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Destructors

A destructor, sometimes abbreviated as dtor, is a special member function that automates clean-up actions just before an object is destroyed.

When is an object destroyed?

  • When a local (automatic) object goes out of scope (e.g., when a function call returns)
  • When an object created by the new operator is specifically destroyed by the use of the operator delete
  • Just before the program terminates, all objects with static storage are destroyed

The destructor's name is the classname preceded by the tilde (~) character. It has no return type and no parameters, so it cannot be overloaded. If the class definition contains no destructor definition, the compiler will supply one that looks like this:

ClassName::~ClassName()
 { }

We will look at a less trivial example of a destructor in the next section.

When do we need to write a destructor?

In general, a class that directly manages or shares an external resource (opens a file, opens a network connection, creates a process, etc.) needs to free the resource at some appropriate time. Such classes are usually wrappers that are responsible for object cleanup.

Qt's container classes make it easy for us to avoid writing code that directly manages dynamic arrays.

You do not need a destructor if your class:

  • Has simple type members that are not pointers
  • Has class members with properly defined destructors themselves

The default compiler-generated destructor calls the destructors on each of its class members in the order that they are listed in the class definition before the object is destroyed. It does nothing with pointers or simple types.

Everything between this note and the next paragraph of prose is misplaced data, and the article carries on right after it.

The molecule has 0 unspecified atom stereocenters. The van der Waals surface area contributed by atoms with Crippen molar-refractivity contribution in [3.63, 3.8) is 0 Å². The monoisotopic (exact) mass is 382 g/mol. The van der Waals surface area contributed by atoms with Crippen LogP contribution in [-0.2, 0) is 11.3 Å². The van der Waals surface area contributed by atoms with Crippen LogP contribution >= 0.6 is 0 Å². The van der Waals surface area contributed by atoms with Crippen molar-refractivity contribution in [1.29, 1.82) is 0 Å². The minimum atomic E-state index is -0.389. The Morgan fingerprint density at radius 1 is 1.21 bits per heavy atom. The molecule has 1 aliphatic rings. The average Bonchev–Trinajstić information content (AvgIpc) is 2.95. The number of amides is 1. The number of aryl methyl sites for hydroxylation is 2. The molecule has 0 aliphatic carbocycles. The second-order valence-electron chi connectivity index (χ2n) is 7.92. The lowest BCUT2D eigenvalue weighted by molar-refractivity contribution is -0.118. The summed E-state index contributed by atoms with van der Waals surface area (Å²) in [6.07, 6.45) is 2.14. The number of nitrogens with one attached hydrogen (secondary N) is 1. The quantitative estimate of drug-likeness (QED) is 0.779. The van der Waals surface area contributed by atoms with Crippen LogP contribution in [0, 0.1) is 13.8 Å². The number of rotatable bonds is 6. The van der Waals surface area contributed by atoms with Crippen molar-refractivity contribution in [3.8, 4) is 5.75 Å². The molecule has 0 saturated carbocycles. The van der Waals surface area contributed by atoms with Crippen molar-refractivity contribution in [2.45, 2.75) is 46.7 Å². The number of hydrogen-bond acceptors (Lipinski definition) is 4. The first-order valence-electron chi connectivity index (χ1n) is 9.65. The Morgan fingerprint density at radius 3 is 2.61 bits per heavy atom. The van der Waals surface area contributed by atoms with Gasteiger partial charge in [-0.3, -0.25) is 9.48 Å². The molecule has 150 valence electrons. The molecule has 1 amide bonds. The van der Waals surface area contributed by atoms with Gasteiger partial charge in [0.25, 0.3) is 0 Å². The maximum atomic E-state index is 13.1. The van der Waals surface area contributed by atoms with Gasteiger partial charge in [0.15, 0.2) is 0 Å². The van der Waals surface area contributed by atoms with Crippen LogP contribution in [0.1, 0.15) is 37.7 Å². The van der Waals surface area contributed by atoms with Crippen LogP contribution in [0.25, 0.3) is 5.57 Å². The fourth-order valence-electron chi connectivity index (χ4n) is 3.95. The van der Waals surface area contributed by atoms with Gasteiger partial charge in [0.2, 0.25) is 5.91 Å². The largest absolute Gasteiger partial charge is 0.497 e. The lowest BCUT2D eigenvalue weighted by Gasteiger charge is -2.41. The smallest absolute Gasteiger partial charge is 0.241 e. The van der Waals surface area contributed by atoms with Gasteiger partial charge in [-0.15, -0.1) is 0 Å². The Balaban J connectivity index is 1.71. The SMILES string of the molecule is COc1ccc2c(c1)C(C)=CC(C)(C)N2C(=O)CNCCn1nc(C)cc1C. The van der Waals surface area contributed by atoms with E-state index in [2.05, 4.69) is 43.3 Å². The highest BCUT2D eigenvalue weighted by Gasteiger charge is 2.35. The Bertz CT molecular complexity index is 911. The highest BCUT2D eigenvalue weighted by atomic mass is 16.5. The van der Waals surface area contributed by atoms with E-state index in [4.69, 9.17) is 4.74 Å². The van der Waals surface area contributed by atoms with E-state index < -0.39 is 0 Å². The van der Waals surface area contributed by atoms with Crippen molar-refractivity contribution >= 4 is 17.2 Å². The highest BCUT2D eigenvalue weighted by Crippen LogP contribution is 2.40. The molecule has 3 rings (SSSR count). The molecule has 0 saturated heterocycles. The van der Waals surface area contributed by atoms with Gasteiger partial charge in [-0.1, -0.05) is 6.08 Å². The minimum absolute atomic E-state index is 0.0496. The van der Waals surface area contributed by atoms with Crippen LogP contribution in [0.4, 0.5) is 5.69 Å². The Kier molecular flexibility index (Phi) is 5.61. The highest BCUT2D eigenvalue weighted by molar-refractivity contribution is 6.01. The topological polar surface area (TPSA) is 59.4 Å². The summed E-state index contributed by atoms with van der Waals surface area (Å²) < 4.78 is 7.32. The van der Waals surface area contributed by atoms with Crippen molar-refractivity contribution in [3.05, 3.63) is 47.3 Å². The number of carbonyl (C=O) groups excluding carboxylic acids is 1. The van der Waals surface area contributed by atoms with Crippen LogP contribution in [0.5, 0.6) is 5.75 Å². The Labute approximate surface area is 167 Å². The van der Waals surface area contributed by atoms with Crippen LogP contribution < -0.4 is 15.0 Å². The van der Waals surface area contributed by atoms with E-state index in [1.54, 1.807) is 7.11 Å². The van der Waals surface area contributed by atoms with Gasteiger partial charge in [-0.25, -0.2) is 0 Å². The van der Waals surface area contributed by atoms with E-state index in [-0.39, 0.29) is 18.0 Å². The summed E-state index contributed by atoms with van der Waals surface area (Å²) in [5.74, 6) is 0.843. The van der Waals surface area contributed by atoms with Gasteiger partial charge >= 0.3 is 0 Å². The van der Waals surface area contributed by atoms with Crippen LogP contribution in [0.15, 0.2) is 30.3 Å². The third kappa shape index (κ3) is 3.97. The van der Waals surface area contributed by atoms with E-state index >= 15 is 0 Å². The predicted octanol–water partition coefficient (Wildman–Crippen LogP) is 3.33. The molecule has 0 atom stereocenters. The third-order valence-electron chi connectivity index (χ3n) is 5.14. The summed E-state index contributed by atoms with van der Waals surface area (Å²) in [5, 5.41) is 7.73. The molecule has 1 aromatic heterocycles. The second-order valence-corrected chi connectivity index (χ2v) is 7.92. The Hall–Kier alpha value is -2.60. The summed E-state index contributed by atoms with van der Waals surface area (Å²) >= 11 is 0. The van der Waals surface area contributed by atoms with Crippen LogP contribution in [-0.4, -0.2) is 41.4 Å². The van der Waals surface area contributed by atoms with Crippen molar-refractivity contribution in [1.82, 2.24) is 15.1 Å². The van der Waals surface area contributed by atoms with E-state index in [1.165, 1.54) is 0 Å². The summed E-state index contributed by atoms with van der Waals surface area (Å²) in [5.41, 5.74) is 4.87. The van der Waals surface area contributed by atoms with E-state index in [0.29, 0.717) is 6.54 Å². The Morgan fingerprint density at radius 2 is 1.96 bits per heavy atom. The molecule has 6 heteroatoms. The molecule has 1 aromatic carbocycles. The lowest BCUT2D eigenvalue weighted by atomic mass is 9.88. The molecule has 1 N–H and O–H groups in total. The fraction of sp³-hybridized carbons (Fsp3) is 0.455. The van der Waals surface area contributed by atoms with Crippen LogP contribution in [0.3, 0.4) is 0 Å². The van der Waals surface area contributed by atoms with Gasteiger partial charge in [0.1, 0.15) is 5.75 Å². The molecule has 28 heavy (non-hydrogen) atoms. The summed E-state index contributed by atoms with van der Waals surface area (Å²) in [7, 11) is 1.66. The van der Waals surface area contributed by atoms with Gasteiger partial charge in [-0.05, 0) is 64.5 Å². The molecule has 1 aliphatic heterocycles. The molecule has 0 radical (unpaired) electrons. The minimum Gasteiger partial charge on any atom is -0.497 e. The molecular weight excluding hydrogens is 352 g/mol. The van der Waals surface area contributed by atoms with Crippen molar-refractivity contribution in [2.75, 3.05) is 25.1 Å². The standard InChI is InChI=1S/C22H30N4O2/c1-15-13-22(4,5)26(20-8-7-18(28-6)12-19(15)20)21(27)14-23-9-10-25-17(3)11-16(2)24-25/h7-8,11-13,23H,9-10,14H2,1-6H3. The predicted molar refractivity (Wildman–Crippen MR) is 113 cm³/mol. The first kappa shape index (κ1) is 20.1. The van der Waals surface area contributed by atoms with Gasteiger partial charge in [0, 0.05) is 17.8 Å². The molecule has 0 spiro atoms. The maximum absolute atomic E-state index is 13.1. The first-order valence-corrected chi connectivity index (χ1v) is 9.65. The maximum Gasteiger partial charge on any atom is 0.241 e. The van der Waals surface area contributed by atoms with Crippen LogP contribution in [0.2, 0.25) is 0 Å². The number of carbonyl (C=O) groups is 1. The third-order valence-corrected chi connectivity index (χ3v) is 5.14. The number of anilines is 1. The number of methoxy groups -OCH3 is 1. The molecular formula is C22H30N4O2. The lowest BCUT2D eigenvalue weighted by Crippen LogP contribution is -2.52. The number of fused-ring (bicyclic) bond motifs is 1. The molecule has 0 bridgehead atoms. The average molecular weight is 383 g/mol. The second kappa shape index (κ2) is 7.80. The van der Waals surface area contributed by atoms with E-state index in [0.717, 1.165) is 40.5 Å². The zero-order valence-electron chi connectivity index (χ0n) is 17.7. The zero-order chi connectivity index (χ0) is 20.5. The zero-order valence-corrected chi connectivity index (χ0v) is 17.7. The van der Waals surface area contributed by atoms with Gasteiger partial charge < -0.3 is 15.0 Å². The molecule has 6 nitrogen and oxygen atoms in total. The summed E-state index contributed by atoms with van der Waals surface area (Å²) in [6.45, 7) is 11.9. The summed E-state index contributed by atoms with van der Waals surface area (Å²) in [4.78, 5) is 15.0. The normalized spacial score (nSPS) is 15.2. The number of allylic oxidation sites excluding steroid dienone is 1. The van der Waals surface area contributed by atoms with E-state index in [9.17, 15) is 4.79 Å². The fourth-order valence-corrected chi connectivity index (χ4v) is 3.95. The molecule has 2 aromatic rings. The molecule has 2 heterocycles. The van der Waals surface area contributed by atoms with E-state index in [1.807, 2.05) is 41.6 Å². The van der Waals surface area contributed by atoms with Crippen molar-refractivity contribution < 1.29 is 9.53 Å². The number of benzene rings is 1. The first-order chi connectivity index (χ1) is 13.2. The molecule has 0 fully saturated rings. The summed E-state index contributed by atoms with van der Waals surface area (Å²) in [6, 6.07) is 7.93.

Part I: Introduction to C++ and Qt 4

C++ Introduction

Classes

Introduction to Qt

Lists

Functions

Inheritance and Polymorphism

Part II: Higher-Level Programming

Libraries

Introduction to Design Patterns

QObject

Generics and Containers

Qt GUI Widgets

Concurrency

Validation and Regular Expressions

Parsing XML

Meta Objects, Properties, and Reflective Programming

More Design Patterns

Models and Views

Qt SQL Classes

Part III: C++ Language Reference

Types and Expressions

Scope and Storage Class

Statements and Control Structures

Memory Access

Chapter Summary

Inheritance in Detail

Miscellaneous Topics

Part IV: Programming Assignments

MP3 Jukebox Assignments

Part V: Appendices

MP3 Jukebox Assignments

Bibliography

MP3 Jukebox Assignments

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An Introduction to Design Patterns in C++ with Qt 4
An Introduction to Design Patterns in C++ with Qt 4
ISBN: 0131879057
EAN: 2147483647
Year: 2004
Pages: 268
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